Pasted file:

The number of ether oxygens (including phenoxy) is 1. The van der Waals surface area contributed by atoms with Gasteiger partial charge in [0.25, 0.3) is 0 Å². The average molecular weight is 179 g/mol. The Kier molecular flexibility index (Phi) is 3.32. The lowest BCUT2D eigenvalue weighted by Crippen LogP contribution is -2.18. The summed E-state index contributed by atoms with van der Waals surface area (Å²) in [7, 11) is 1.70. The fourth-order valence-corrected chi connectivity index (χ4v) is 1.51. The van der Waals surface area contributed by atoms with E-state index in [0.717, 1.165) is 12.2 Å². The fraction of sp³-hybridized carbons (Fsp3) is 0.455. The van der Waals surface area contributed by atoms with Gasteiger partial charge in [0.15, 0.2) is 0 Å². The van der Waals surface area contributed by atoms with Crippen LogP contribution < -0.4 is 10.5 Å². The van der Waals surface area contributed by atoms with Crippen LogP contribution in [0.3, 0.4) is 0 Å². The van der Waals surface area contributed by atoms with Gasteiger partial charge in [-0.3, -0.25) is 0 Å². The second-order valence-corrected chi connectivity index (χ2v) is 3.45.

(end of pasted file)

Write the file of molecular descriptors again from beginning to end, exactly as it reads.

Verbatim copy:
The number of ether oxygens (including phenoxy) is 1. The van der Waals surface area contributed by atoms with Gasteiger partial charge in [0.25, 0.3) is 0 Å². The average molecular weight is 179 g/mol. The Kier molecular flexibility index (Phi) is 3.32. The lowest BCUT2D eigenvalue weighted by Crippen LogP contribution is -2.18. The summed E-state index contributed by atoms with van der Waals surface area (Å²) in [7, 11) is 1.70. The fourth-order valence-corrected chi connectivity index (χ4v) is 1.51. The van der Waals surface area contributed by atoms with E-state index in [0.717, 1.165) is 12.2 Å². The fraction of sp³-hybridized carbons (Fsp3) is 0.455. The van der Waals surface area contributed by atoms with Gasteiger partial charge in [0.15, 0.2) is 0 Å². The van der Waals surface area contributed by atoms with Crippen LogP contribution < -0.4 is 10.5 Å². The van der Waals surface area contributed by atoms with Crippen LogP contribution in [0.3, 0.4) is 0 Å². The van der Waals surface area contributed by atoms with Gasteiger partial charge in [-0.3, -0.25) is 0 Å². The second-order valence-corrected chi connectivity index (χ2v) is 3.45.